The date of the opening was July 24, 1935 and originally the pool used sea water before later converting to fresh.
The lido included two large fountains which were a joy to everyone who stood under the spraying water.
There was space for 948 bathers including 180 children and enough room for 1,000 spectators around the pool area and lawns. From 1946 until 1951 a miniature railway ran alongside the lido site.
But down the decades the site became tired and worn.The high diving boards were taken down in the 1970s and the lido eventually closed. A plan to refurbish the site was approved by the city council but abandoned in 2006. However, the pool did eventually reopen in 2015.
In the distance, on the right, you can be see Southdown bus garage. On the left is Portsbridge, just nine years old at this time.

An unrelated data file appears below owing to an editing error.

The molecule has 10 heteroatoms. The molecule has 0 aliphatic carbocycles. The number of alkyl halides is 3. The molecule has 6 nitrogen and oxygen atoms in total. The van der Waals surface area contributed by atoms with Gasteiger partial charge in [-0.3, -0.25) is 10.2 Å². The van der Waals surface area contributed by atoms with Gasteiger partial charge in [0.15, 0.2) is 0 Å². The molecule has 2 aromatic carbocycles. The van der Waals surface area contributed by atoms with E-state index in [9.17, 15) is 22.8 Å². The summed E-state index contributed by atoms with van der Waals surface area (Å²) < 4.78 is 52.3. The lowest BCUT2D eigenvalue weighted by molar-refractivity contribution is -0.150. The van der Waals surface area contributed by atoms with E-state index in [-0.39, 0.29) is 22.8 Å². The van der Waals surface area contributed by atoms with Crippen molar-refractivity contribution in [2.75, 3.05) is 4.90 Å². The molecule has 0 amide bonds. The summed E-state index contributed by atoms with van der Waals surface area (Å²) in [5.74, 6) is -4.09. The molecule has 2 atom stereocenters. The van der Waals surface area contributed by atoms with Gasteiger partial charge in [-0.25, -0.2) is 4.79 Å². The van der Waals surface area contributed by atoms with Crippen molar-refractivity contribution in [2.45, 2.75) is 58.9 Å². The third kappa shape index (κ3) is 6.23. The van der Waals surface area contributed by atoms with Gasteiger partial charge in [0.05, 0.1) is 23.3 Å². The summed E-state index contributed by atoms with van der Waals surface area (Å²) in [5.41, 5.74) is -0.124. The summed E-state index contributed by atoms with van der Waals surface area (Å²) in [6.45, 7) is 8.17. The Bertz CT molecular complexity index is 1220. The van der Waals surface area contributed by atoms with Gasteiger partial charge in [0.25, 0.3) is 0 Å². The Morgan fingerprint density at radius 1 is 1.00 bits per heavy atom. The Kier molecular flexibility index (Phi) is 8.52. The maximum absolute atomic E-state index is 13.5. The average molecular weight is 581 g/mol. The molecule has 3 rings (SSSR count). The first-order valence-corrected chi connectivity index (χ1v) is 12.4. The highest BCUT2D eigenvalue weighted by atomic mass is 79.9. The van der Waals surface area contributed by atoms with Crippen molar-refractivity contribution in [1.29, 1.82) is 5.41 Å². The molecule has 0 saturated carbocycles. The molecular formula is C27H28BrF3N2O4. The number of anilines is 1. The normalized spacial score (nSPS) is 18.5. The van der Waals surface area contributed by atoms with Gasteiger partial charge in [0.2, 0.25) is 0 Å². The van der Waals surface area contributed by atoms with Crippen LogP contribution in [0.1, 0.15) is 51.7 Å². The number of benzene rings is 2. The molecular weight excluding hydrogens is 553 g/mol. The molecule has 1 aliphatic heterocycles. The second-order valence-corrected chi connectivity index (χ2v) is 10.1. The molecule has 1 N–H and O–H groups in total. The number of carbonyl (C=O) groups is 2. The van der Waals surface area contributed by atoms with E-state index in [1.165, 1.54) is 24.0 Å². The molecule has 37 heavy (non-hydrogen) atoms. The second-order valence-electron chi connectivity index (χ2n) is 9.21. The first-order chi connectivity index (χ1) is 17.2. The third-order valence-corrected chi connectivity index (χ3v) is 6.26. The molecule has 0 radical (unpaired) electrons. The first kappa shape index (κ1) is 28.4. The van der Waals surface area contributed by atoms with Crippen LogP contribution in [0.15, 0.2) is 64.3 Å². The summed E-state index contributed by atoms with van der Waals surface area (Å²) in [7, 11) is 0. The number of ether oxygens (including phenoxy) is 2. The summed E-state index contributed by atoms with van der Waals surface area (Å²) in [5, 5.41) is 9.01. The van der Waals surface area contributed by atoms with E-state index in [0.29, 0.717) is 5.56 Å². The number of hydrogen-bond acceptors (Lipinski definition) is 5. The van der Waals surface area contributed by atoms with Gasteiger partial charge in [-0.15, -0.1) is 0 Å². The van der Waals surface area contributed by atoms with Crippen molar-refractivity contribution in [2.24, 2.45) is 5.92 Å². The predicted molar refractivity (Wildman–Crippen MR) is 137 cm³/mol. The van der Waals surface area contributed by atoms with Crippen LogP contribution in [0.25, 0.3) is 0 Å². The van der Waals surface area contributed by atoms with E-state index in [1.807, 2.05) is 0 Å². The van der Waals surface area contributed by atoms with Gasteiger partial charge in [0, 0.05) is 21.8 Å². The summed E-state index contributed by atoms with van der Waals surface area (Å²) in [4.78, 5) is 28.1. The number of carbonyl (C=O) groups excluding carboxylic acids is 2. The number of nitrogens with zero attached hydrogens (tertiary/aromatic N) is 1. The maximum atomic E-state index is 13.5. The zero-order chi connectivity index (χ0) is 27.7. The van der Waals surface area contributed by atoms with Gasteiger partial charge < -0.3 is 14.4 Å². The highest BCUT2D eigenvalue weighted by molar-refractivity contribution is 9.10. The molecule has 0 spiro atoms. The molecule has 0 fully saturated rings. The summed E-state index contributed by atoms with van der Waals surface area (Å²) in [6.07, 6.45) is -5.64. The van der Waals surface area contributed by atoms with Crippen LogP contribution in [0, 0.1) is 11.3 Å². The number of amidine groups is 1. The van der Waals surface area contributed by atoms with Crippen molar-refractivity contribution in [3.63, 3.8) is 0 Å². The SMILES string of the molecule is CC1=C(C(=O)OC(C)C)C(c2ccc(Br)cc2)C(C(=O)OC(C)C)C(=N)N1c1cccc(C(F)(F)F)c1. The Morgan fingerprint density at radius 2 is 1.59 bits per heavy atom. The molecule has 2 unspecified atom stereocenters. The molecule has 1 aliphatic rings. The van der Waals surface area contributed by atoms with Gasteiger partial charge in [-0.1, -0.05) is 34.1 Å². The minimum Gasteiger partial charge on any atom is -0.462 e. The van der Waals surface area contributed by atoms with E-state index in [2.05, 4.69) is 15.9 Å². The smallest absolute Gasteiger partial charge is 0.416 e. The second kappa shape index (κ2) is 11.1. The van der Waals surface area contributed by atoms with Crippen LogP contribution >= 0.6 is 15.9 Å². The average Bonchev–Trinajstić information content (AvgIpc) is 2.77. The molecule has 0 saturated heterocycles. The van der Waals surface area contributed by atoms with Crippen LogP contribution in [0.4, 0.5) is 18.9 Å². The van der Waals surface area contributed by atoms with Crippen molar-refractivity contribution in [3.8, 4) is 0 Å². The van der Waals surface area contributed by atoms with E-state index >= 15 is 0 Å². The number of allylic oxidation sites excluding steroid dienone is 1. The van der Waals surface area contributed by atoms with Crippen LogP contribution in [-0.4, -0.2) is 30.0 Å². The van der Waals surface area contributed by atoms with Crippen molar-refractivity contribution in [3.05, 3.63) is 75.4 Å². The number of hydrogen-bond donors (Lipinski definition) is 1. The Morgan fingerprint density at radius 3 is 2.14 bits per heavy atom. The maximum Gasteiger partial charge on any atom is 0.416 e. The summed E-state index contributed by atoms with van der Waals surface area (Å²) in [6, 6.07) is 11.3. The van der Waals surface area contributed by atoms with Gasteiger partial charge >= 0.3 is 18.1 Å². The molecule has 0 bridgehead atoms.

Portsbridge roundabout was built on top of the lawned area. The bus garage has gone and flats built on the site.
Train driver who loved Portsmouth
Many local railwaymen knew Steve West. A former train driver he often worked trains to Portsmouth, a city he loved.
Stevie, as he was known, has died, aged 59. He was one of those you liked immediately, great fun to be with and on long walks with colleagues, one of those who pushed others when the going got tough.
His funeral is at Aldershot Crematorium on December 10, 1.30pm.
This picture would be impossible to take today thanks to flats being built where the bus on the left is.
The signal box has long gone as has the Railway Hotel. Note the white telephone box.
Leigh Park House
Here’s an unusual rear view of Leigh Park House. The Gothic-style mansion was built in 1865 under the ownership of William Stone.